Arts

8:03am

Sun March 22, 2015
Sunday Puzzle

What's Last Comes First

Originally published on Sun March 22, 2015 9:19 am

NPR

On-air challenge: You'll be given some words. For each one, name another word that can follow the first to complete a compound word or a familiar two-word phrase. The last and first letters, respectively, of the first word must be the first and second letters, respectively, of the second. For example, given "tennis," you would say "stadium" or "stroke."

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8:02am

Sun March 22, 2015
Author Interviews

Author: Kids Need Abundant Connection With Nature

Originally published on Sun March 22, 2015 9:19 am

Copyright 2015 NPR. To see more, visit http://www.npr.org/.

Transcript

RACHEL MARTIN, HOST:

This is WEEKEND EDITION from NPR News. I'm Rachel Martin. Scott Sampson has a big fancy title. He's the vice president of research and collections at the Denver Museum of Nature and Science. But to a whole lot of American kids, he's this guy...

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8:01am

Sun March 22, 2015
Theater

William Electric Black Tackles Gun Violence In 5 Ambitious Plays

Originally published on Sun March 22, 2015 9:19 am

Copyright 2015 NPR. To see more, visit http://www.npr.org/.

Transcript

RACHEL MARTIN, HOST:

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6:18am

Sun March 22, 2015
The Salt

Foraging In The Office Fridge: Petty Theft Or Public Service?

Originally published on Mon March 23, 2015 10:14 am

Snarky notes may not do much to ward off office fridge thieves. "I came across one guy who will intentionally steal people's food when they leave snarky notes," says Dan Pashman, host of the Sporkful.
Photo Illustration by Ryan Kellman/NPR

There is perhaps no greater opportunity to introduce tension into the workplace than within the walls of the office refrigerator. It's a social experiment without a set list of rules to guide behavior, and no authority to enforce what's appropriate.

Is a dollop of ketchup too much? What if someone's sandwich has been in there for days?

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6:27pm

Sat March 21, 2015
Author Interviews

Thanks To Chance (And Craigslist), A Writer Becomes A Carpenter

Originally published on Mon March 23, 2015 3:22 pm

131Pixfoto iStockphoto.com

Nina MacLaughlin always knew she wanted to be a writer. She studied English and classics in college, and after graduation, she landed a great job with Boston's weekly alternative newspaper, the Boston Phoenix.

But after a few years of editing the newspaper's website, the drudgery began to hit her. It involved so much clicking, she says, and so many empty hours scrolling through the Internet. It didn't feel like how she wanted to spend her life.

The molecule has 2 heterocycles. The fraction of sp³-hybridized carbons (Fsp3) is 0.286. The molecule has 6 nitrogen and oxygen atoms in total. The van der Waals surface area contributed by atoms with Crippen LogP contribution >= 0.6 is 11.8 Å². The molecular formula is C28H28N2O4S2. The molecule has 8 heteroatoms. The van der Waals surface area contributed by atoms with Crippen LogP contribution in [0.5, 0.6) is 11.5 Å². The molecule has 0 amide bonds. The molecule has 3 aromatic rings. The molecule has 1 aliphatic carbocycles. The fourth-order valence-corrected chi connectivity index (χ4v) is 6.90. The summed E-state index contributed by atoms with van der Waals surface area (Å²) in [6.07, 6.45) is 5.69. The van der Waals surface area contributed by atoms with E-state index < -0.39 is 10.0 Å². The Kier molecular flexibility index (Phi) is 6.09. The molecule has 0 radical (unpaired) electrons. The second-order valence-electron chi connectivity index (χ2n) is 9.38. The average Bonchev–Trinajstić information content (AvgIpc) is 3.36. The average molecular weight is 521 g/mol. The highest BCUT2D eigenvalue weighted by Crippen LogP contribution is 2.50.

And then came the low point: web producing a "listicle" of the world's "100 Unsexiest Men."

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5:31pm

Sat March 21, 2015
My Big Break

'I'm Perd Hapley, And I Just Realized I'm Played By An Actual Newscaster'

Originally published on Sat March 21, 2015 7:41 pm

Jay Jackson, as Perd Hapley, interviews Amy Poehler's character Leslie Knope during the sixth season of Parks and Recreation.
Colleen Hayes NBCU Photo Bank via Getty Images

As part of a series called "My Big Break," All Things Considered is collecting stories of triumph, big and small. These are the moments when everything seems to click, and people leap forward into their careers.

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9:17am

Sat March 21, 2015
Wait Wait...Don't Tell Me!

Not My Job: Richard Price (AKA Harry Brandt) Gets Quizzed On Pseudonyms

Originally published on Tue March 24, 2015 8:43 am

Lorraine Adams Courtesy of Henry Holt & Co.

Novelist Richard Price has spent his career writing about cops, but he didn't really get to know one until relatively late in life. "I had never met a cop before I was, like, 35," Price tells NPR's Peter Sagal. "I had no reason to. And I just got addicted to what you can see ... from the back of a police car."

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7:37am

Sat March 21, 2015
Book News & Features

400 Years Later, Spain May Have Found 'Don Quixote' Author's Grave

Originally published on Sat March 21, 2015 10:56 am

Copyright 2015 NPR. To see more, visit http://www.npr.org/.

Transcript

SCOTT SIMON, HOST:

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7:11am

Sat March 21, 2015
Book News & Features

'Hausfrau' Strips Down Its Modern-Day Madame Bovary

Originally published on Sat March 21, 2015 10:56 am

In her first novel, Hausfrau, poet Jill Alexander Essbaum has created a heroine who is not without precedent. Her name is Anna and she is, as we learn in the first sentence, "a good wife, mostly." That phrase, written with a poet's precision, contains a kernel of truth and a world of lies.

As a woman frustrated by the parameters of her own life, Essbaum's character has much in common with some literary heavyweights from the past.

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7:11am

Sat March 21, 2015
Author Interviews

'Lost Child' Author Caryl Phillips: 'I Needed To Know Where I Came From'

Originally published on Sat March 21, 2015 10:56 am

Growing up, writer Caryl Phillips sometimes felt like an outsider. "I think that's very commonplace in British life," he tells NPR's Scott Simon. "I certainly, as the child of migrants to Britain, felt that at times."

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